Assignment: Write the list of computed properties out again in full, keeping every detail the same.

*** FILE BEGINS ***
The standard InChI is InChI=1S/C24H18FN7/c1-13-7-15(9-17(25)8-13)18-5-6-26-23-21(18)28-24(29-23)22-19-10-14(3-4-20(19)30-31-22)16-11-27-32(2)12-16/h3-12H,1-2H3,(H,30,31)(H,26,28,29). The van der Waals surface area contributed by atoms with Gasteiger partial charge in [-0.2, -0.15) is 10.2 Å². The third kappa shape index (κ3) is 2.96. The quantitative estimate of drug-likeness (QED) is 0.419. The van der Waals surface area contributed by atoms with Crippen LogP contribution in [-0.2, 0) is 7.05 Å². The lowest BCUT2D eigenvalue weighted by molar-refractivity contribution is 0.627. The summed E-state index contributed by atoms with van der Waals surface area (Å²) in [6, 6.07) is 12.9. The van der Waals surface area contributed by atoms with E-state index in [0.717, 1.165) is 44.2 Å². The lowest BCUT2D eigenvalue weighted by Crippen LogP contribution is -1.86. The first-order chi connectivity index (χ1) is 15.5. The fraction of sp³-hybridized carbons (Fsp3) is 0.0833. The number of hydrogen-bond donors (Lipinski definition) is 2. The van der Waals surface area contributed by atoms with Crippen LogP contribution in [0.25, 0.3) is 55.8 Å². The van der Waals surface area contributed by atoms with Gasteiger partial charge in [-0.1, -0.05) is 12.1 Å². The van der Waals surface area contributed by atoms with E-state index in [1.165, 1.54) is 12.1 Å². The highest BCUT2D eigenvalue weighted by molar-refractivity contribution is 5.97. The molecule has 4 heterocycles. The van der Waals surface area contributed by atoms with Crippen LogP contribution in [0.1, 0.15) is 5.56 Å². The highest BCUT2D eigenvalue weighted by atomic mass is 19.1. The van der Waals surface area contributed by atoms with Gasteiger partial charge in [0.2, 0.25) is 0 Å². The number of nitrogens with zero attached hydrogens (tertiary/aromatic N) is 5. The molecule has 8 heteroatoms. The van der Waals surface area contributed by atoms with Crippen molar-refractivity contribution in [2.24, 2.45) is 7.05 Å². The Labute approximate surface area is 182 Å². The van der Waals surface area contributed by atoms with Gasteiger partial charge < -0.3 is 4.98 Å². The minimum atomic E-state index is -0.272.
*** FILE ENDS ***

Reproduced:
The standard InChI is InChI=1S/C24H18FN7/c1-13-7-15(9-17(25)8-13)18-5-6-26-23-21(18)28-24(29-23)22-19-10-14(3-4-20(19)30-31-22)16-11-27-32(2)12-16/h3-12H,1-2H3,(H,30,31)(H,26,28,29). The van der Waals surface area contributed by atoms with Gasteiger partial charge in [-0.2, -0.15) is 10.2 Å². The third kappa shape index (κ3) is 2.96. The quantitative estimate of drug-likeness (QED) is 0.419. The van der Waals surface area contributed by atoms with Crippen LogP contribution in [-0.2, 0) is 7.05 Å². The lowest BCUT2D eigenvalue weighted by molar-refractivity contribution is 0.627. The summed E-state index contributed by atoms with van der Waals surface area (Å²) in [6, 6.07) is 12.9. The van der Waals surface area contributed by atoms with E-state index in [0.717, 1.165) is 44.2 Å². The lowest BCUT2D eigenvalue weighted by Crippen LogP contribution is -1.86. The first-order chi connectivity index (χ1) is 15.5. The fraction of sp³-hybridized carbons (Fsp3) is 0.0833. The number of hydrogen-bond donors (Lipinski definition) is 2. The van der Waals surface area contributed by atoms with Crippen LogP contribution in [0.25, 0.3) is 55.8 Å². The van der Waals surface area contributed by atoms with Gasteiger partial charge in [-0.1, -0.05) is 12.1 Å². The van der Waals surface area contributed by atoms with E-state index in [1.165, 1.54) is 12.1 Å². The highest BCUT2D eigenvalue weighted by molar-refractivity contribution is 5.97. The molecule has 4 heterocycles. The van der Waals surface area contributed by atoms with Crippen LogP contribution in [0.1, 0.15) is 5.56 Å². The highest BCUT2D eigenvalue weighted by atomic mass is 19.1. The van der Waals surface area contributed by atoms with Gasteiger partial charge in [0.2, 0.25) is 0 Å². The number of nitrogens with zero attached hydrogens (tertiary/aromatic N) is 5. The molecule has 8 heteroatoms. The van der Waals surface area contributed by atoms with Crippen molar-refractivity contribution in [2.24, 2.45) is 7.05 Å². The Labute approximate surface area is 182 Å². The van der Waals surface area contributed by atoms with Gasteiger partial charge < -0.3 is 4.98 Å². The minimum atomic E-state index is -0.272.